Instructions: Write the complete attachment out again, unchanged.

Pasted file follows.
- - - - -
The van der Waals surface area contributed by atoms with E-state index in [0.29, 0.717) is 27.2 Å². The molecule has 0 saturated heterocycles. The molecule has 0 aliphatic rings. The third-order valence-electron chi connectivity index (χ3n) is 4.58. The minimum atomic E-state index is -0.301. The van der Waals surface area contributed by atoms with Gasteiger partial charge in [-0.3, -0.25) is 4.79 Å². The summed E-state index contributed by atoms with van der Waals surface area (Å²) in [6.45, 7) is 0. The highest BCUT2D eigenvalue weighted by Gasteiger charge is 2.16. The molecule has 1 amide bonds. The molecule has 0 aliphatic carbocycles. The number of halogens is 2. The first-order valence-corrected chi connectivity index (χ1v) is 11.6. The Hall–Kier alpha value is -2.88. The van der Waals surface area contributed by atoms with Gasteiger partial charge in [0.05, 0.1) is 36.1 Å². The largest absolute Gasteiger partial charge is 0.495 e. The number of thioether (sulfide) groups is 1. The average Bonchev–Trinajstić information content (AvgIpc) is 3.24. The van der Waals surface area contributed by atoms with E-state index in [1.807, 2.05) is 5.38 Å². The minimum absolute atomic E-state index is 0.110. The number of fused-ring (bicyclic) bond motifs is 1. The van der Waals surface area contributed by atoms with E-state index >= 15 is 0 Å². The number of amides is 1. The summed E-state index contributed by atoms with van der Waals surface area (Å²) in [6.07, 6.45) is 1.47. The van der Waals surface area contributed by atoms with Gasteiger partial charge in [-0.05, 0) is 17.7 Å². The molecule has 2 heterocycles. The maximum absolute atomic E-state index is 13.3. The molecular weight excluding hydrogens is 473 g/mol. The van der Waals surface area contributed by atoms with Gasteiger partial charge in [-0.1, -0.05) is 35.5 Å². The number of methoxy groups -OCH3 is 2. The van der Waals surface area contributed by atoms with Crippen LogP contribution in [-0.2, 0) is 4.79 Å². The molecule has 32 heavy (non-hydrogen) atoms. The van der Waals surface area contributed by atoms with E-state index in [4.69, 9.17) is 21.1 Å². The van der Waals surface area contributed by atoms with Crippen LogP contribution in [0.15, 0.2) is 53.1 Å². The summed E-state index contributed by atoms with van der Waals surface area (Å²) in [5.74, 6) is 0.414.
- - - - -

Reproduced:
The van der Waals surface area contributed by atoms with E-state index in [0.29, 0.717) is 27.2 Å². The molecule has 0 saturated heterocycles. The molecule has 0 aliphatic rings. The third-order valence-electron chi connectivity index (χ3n) is 4.58. The minimum atomic E-state index is -0.301. The van der Waals surface area contributed by atoms with Gasteiger partial charge in [-0.3, -0.25) is 4.79 Å². The summed E-state index contributed by atoms with van der Waals surface area (Å²) in [6.45, 7) is 0. The highest BCUT2D eigenvalue weighted by Gasteiger charge is 2.16. The molecule has 1 amide bonds. The molecule has 0 aliphatic carbocycles. The number of halogens is 2. The first-order valence-corrected chi connectivity index (χ1v) is 11.6. The Hall–Kier alpha value is -2.88. The van der Waals surface area contributed by atoms with Gasteiger partial charge in [0.05, 0.1) is 36.1 Å². The largest absolute Gasteiger partial charge is 0.495 e. The number of thioether (sulfide) groups is 1. The average Bonchev–Trinajstić information content (AvgIpc) is 3.24. The van der Waals surface area contributed by atoms with E-state index in [1.807, 2.05) is 5.38 Å². The minimum absolute atomic E-state index is 0.110. The number of fused-ring (bicyclic) bond motifs is 1. The van der Waals surface area contributed by atoms with E-state index >= 15 is 0 Å². The number of amides is 1. The summed E-state index contributed by atoms with van der Waals surface area (Å²) in [6.07, 6.45) is 1.47. The van der Waals surface area contributed by atoms with Gasteiger partial charge in [-0.05, 0) is 17.7 Å². The molecule has 2 heterocycles. The maximum absolute atomic E-state index is 13.3. The molecular weight excluding hydrogens is 473 g/mol. The van der Waals surface area contributed by atoms with Gasteiger partial charge in [-0.1, -0.05) is 35.5 Å². The number of methoxy groups -OCH3 is 2. The van der Waals surface area contributed by atoms with Crippen LogP contribution in [-0.2, 0) is 4.79 Å². The molecule has 32 heavy (non-hydrogen) atoms. The van der Waals surface area contributed by atoms with E-state index in [4.69, 9.17) is 21.1 Å². The van der Waals surface area contributed by atoms with Crippen LogP contribution in [0.15, 0.2) is 53.1 Å². The summed E-state index contributed by atoms with van der Waals surface area (Å²) in [5.74, 6) is 0.414.